Eosinophilic Esophagitis (EoE)

Eosinophilic Esophagitis (sometimes called EoE or EE) is 10 times more common than it was just 20 years ago. In the same way that asthma can be an allergic conditions of the lungs and eczema can begin as allergies affecting the skin, EoE is an allergic condition of the esophagus (the tube that transports food from the mouth to the stomach). In fact, EoE has been called  “eczema of the esophagus” that comes from allergies, most often from foods.  

Symptoms

  • Choking
  • Difficulty swallowing
  • Chest pain
  • Poor or picky eating
  • Abdominal pain
  • Vomiting

Because many of these symptoms are similar to acid reflux, the two conditions can be confused. But difficulty swallowing (and choking on food) are the most common features of EoE. That's why many kids have difficulty swallowing breads, rice, meat and apple peels. Some children and young adults will even get food stuck in their esophagus, requiring a procedure (an upper endoscopy) to remove this food. And on questioning, family members may report that they've needed that procedure or a "stretching" of their esophagus in the past.

Diagnosis and Treatment

The only reliable test for EoE is an upper endoscopy and the pinch biopsies from the lining of the esophagus. They show swelling (inflammation) and eosinophils which are not usually seen in rhe esophagus. Children with acid reflux also may have a few eosinophils in their biopsies, in smaller numbers than usually seen in EoE.    

EoE can get better with treatment, but the inflammation will likely return if treatment is stopped. Treatment consists of removing the foods (and environmental factors) the child might be allergic to. At least in the beginning, blocking the acid that may be coming up from the stomach seems to help although steroids that work directly on the esophagus and the eosinophils are often required as well.

EOSINOPHILIC GASTRITIS AND GASTROENTERITIS

Eosinophilic Gastritis and Eosinophilic Gastroenteritis are rare disorders (compared to Eosinophilic Esophagitis).  The white blood cells that are increased in allergic conditions, eosinophils, gather in the lining of the stomach alone (gastritis) or the stomach and intestine (gastroenteritis). The esophagus is usually spared.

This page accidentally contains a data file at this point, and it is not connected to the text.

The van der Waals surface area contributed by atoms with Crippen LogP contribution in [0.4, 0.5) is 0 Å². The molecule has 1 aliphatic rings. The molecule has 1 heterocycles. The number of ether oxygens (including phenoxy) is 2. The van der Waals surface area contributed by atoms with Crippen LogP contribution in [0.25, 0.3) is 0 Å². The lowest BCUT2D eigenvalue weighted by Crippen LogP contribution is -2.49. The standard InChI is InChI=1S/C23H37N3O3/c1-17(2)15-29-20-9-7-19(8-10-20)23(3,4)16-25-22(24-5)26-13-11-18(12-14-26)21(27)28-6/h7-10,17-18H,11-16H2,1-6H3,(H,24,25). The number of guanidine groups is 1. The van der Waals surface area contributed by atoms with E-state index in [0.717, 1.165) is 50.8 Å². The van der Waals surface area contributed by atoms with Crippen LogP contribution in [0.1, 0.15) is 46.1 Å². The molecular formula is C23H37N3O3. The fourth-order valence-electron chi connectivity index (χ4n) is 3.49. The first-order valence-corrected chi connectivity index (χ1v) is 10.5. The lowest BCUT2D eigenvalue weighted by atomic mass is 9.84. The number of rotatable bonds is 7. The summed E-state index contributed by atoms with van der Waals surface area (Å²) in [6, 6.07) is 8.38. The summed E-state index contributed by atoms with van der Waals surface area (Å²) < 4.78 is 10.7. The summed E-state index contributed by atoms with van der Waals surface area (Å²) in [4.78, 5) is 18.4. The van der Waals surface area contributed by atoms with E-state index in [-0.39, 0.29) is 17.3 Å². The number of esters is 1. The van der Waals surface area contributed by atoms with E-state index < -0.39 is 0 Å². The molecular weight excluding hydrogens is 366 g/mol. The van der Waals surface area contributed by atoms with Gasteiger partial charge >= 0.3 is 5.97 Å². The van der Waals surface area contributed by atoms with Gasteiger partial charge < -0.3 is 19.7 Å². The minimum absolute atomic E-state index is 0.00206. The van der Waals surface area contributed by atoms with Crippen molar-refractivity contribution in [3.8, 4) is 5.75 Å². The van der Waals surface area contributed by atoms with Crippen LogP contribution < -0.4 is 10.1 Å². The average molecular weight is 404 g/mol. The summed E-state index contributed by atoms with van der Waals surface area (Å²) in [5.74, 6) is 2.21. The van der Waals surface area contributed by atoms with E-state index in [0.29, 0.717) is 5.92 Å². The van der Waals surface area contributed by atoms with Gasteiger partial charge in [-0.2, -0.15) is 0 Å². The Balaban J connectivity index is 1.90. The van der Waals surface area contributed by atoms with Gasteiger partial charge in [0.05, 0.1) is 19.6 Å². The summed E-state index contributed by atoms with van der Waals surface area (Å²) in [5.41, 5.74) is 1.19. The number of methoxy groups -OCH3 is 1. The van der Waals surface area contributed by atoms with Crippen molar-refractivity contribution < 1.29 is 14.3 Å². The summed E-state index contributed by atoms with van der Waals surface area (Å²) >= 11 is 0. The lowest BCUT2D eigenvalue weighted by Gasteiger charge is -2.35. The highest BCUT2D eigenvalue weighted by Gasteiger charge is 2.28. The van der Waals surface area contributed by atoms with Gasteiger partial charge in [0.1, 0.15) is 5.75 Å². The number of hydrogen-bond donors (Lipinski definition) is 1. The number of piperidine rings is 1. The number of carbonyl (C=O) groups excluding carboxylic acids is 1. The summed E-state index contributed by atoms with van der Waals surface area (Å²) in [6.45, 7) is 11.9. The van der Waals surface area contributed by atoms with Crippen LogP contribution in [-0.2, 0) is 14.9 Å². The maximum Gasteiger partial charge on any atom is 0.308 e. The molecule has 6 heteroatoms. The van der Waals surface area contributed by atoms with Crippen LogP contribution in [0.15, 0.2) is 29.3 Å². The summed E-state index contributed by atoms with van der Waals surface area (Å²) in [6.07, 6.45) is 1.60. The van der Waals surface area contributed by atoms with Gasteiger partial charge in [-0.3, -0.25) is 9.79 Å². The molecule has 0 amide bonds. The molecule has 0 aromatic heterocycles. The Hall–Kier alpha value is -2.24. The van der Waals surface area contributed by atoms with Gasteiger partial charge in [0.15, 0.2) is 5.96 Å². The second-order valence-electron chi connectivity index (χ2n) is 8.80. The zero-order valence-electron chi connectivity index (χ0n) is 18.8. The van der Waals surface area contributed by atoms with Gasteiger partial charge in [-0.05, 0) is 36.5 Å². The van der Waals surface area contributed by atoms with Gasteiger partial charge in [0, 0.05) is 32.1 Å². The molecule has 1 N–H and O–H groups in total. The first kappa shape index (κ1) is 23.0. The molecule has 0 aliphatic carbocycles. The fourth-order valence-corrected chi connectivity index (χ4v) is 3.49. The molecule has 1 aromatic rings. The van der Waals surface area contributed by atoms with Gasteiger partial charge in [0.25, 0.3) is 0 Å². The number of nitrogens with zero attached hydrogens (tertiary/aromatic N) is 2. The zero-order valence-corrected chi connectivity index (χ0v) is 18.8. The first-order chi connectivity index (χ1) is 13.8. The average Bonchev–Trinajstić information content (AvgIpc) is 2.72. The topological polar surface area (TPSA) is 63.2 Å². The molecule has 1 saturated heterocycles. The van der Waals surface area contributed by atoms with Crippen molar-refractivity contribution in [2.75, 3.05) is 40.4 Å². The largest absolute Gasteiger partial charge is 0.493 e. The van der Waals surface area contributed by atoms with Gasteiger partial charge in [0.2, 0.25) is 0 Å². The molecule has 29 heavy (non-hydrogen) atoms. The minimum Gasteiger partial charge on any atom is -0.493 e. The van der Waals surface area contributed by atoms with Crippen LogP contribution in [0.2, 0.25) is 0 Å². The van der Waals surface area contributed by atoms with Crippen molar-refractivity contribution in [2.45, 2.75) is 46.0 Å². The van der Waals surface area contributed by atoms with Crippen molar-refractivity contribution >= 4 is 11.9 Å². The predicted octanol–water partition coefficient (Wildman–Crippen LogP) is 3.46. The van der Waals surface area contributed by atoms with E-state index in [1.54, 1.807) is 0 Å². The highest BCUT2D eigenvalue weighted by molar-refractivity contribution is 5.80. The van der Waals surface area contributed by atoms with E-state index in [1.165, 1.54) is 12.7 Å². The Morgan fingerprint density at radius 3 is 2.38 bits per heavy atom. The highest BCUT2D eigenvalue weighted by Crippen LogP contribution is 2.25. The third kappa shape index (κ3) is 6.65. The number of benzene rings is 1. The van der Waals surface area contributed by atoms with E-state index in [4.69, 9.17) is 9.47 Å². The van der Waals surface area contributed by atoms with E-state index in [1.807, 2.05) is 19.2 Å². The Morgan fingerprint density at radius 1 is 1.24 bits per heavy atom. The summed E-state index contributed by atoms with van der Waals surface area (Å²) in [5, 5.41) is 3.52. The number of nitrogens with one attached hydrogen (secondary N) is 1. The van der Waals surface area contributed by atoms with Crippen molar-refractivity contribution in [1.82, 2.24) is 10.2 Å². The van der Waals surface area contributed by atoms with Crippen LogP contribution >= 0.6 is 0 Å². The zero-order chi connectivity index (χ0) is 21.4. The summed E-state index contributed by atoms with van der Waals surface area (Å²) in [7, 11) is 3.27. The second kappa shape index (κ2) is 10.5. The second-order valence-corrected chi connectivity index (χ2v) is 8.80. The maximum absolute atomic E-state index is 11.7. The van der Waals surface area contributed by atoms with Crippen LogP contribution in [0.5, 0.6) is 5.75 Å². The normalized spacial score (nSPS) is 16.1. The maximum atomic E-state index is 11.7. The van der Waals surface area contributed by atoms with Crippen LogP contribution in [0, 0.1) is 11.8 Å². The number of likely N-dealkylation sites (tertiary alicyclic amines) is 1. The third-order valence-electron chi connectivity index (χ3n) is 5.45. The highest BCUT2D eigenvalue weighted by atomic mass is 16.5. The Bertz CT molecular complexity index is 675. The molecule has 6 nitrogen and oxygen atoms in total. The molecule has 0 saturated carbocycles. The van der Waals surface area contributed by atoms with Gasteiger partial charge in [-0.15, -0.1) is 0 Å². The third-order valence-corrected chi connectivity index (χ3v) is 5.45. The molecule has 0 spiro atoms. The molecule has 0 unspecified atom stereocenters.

Symptoms

The eosinophils are indicators of inflammation and they may actually cause part of the injury. That can lead to

  • Abdominal pain
  • Nausea, vomiting
  • Diarrhea,
  • Weight loss
  • Poor growth
  • Anemia (low blood counts)  
  • Fatigue and difficulty performing well at school
  • Malnutrition
  • Low protein and vitamin levels

These do not all occur in every patient.

Diagnosis and Treatment

Adults and children with these conditions may have environmental and particularly food allergies, that can trigger the problems and make it harder to treat. As a result, patients often need to undergo a battery of blood tests, allergy studies, upper endoscopy and often a colonoscopy for evaluation. Pinch biopsies from the lining of the esophagus, stomach and intestine are examined to look for inflammation and the presence of eosinophils.

If either Eosinophilic Gastritis or Gastroenteritis is present, treatment attempts to lessen inflammation, protect the stomach and intestine and reverse nutrient losses. This often requires medication and dietary treatment involving  an allergist and pediatric gastroenterologist, a dietitian and occasionally a psychologist to determine and maintain the diet, avoid nutrient deficiencies and bring your child to his optimal health so that he or she can return to a normal life.